SUMMARY OF THE INVENTION Accordingly, the primary object of the present invention is to provide an improved thermal stabilizer or chainscission inhibitor for use with oxymethylene polymers so as to essentially prevent or alleviate the problems of odor and discoloration mentioned above.
Other and further objects of the present invention will be apparent to those skilled in the art from the following more detailed description.
The objects of the present invention are attained by preparing a composition comprising a substantially homogeneous admixture of a normally solid, oxymethylene polymer and at least one lanthanide salt selected from the group consisting of (i) lanthanide metal salts of non-nitrogenous organic acids having from 2 through 30 carbon atoms and at least one i? OOH group, and
(ii) lanthanide metal salts of non-nitrogenous alcohols having from 2 through 30 carbon atoms.
It has been found that the aforesaid lanthanide metal salts are not only effective oxymethylene polymer chainscission inhibitors (formic acid acceptors), but they do not cause the odor or discoloration prblems attendant with the use of many of the prior art chain-scission stabilizers.
THE OXYMETHYLENE POLYMER The oxymethylene polymer that is modified in practicing this invention may be, as previously has been indicated, homopolymeric oxymethylene or an oxymethylene copolymer. The two are not the full equivalent of each other as the main or primary component in the stabilized polymeric composition of this invention. The preferred primary component is a copolymer of oxymethylene.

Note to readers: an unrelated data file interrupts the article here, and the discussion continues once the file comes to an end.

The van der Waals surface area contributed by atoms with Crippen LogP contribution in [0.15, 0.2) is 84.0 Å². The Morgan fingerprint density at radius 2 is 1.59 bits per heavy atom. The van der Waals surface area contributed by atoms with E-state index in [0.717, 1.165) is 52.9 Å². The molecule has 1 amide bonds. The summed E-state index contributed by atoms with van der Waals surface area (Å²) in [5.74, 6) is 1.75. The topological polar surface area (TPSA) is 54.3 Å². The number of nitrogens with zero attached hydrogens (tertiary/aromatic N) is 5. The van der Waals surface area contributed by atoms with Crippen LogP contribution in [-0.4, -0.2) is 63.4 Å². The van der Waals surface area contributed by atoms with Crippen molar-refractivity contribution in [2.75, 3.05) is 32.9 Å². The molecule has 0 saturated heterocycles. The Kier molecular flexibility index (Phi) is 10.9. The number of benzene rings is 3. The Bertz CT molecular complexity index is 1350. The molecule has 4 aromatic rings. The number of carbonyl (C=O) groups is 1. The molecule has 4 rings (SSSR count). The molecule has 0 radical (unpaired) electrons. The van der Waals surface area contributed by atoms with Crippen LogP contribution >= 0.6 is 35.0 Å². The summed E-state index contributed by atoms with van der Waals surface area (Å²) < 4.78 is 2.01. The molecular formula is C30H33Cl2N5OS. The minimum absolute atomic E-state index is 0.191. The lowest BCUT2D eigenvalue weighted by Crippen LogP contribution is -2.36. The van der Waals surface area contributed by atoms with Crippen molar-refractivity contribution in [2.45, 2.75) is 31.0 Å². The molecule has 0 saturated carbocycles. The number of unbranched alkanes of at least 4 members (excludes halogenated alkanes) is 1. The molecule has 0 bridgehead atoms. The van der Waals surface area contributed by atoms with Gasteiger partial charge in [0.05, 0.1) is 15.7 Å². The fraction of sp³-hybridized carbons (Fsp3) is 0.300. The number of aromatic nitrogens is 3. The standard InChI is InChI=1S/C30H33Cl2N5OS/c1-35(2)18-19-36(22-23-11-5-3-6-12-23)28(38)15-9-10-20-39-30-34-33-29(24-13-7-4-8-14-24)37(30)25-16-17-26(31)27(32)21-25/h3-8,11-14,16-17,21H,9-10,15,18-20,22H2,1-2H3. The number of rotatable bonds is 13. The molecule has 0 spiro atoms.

The oxymethylene polymers useful in this invention may be prepared as broadly and more specifically described in the fourth through the eight paragraphs of this specification and in the citations therein given. An oxymethylene copolymer of the kind disclosed and claimed in the aforementioned Walling et a1. patent is especially suitable for use as the copolymer that is modified in producing the stabilized polymeric compositions with which this invention is concerned.
Thus, the oxymethylene copolymer used in carrying this invention into effect may be a polymer having a structure comprising recurring units represented by the general formula ion-(3). L i l..|
wherein each R and R is selected from the group consisting of hydrogen, lower alkyl and halogen-substituted lower alkyl radicals, each R is selected from the group consisting of methylene, oxymethylene, lower alkyl and haloalkyl-substituted methylene, and lower alkyl and haloalkyl-substituted oxymethylene radicals, and nis an integer from zero to three inclusive. Each lower alkyl radical preferably has from one to two carbon atoms, inclusive. The OCH units of (A) constitute from 85% to 99.9% of the recurring units. The units of (B) are incorporated into the copolymer by the opening of the ring of a cyclic ether having adjacent carbon atoms by the breaking of an oxygen-to-carbon linkage.